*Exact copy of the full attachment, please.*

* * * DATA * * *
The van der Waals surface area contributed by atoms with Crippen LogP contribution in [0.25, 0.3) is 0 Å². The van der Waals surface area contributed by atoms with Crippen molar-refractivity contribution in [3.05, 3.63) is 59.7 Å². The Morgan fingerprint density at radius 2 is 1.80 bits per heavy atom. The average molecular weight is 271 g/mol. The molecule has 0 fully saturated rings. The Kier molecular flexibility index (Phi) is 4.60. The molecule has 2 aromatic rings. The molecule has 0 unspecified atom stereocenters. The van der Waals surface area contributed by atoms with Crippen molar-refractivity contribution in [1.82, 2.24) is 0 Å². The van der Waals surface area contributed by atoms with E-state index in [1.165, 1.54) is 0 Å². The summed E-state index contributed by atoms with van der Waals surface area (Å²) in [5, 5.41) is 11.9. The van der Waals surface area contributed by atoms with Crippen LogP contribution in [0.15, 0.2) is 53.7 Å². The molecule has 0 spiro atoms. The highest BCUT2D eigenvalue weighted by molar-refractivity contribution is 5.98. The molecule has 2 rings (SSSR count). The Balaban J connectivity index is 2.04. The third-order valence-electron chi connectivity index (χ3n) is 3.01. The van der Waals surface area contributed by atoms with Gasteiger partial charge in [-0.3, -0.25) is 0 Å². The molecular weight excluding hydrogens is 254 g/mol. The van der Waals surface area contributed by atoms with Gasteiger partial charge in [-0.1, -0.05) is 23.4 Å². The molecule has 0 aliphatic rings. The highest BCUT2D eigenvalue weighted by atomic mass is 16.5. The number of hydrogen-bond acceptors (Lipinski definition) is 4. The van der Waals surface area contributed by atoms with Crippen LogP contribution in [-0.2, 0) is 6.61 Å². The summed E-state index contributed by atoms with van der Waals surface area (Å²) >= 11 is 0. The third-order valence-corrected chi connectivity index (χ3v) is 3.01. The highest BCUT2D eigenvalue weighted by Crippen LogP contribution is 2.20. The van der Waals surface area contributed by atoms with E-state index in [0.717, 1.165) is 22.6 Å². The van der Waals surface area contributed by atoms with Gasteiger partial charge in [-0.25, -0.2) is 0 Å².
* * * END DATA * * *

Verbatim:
The van der Waals surface area contributed by atoms with Crippen LogP contribution in [0.25, 0.3) is 0 Å². The van der Waals surface area contributed by atoms with Crippen molar-refractivity contribution in [3.05, 3.63) is 59.7 Å². The Morgan fingerprint density at radius 2 is 1.80 bits per heavy atom. The average molecular weight is 271 g/mol. The molecule has 0 fully saturated rings. The Kier molecular flexibility index (Phi) is 4.60. The molecule has 2 aromatic rings. The molecule has 0 unspecified atom stereocenters. The van der Waals surface area contributed by atoms with Crippen molar-refractivity contribution in [1.82, 2.24) is 0 Å². The van der Waals surface area contributed by atoms with E-state index in [1.165, 1.54) is 0 Å². The summed E-state index contributed by atoms with van der Waals surface area (Å²) in [5, 5.41) is 11.9. The van der Waals surface area contributed by atoms with Crippen LogP contribution in [0.15, 0.2) is 53.7 Å². The molecule has 0 spiro atoms. The highest BCUT2D eigenvalue weighted by molar-refractivity contribution is 5.98. The molecule has 2 rings (SSSR count). The Balaban J connectivity index is 2.04. The third-order valence-electron chi connectivity index (χ3n) is 3.01. The van der Waals surface area contributed by atoms with Gasteiger partial charge in [-0.3, -0.25) is 0 Å². The molecular weight excluding hydrogens is 254 g/mol. The van der Waals surface area contributed by atoms with Gasteiger partial charge in [-0.1, -0.05) is 23.4 Å². The molecule has 0 aliphatic rings. The highest BCUT2D eigenvalue weighted by atomic mass is 16.5. The number of hydrogen-bond acceptors (Lipinski definition) is 4. The van der Waals surface area contributed by atoms with Crippen LogP contribution in [-0.2, 0) is 6.61 Å². The summed E-state index contributed by atoms with van der Waals surface area (Å²) >= 11 is 0. The third-order valence-corrected chi connectivity index (χ3v) is 3.01. The highest BCUT2D eigenvalue weighted by Crippen LogP contribution is 2.20. The van der Waals surface area contributed by atoms with E-state index in [0.717, 1.165) is 22.6 Å². The van der Waals surface area contributed by atoms with Gasteiger partial charge in [-0.25, -0.2) is 0 Å².